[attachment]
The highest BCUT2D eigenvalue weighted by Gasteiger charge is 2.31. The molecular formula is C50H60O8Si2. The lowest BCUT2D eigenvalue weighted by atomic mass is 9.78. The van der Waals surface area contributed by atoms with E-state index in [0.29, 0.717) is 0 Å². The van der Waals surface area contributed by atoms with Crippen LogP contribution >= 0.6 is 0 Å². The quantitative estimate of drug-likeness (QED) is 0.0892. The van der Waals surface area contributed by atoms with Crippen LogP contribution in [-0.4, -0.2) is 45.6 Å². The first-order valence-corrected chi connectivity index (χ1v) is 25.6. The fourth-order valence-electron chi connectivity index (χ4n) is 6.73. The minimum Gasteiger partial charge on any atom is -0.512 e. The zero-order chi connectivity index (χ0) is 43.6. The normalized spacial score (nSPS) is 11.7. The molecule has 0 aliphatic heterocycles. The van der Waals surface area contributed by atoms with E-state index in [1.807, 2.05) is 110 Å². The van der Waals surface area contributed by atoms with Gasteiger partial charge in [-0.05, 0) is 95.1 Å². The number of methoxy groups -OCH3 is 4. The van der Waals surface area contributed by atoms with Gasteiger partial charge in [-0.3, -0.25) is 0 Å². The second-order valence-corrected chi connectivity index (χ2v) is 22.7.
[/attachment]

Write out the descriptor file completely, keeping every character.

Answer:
The highest BCUT2D eigenvalue weighted by Gasteiger charge is 2.31. The molecular formula is C50H60O8Si2. The lowest BCUT2D eigenvalue weighted by atomic mass is 9.78. The van der Waals surface area contributed by atoms with E-state index in [0.29, 0.717) is 0 Å². The van der Waals surface area contributed by atoms with Crippen LogP contribution >= 0.6 is 0 Å². The quantitative estimate of drug-likeness (QED) is 0.0892. The van der Waals surface area contributed by atoms with Crippen LogP contribution in [-0.4, -0.2) is 45.6 Å². The first-order valence-corrected chi connectivity index (χ1v) is 25.6. The fourth-order valence-electron chi connectivity index (χ4n) is 6.73. The minimum Gasteiger partial charge on any atom is -0.512 e. The zero-order chi connectivity index (χ0) is 43.6. The normalized spacial score (nSPS) is 11.7. The molecule has 0 aliphatic heterocycles. The van der Waals surface area contributed by atoms with E-state index in [1.807, 2.05) is 110 Å². The van der Waals surface area contributed by atoms with Gasteiger partial charge in [-0.05, 0) is 95.1 Å². The number of methoxy groups -OCH3 is 4. The van der Waals surface area contributed by atoms with Gasteiger partial charge in [-0.3, -0.25) is 0 Å². The second-order valence-corrected chi connectivity index (χ2v) is 22.7.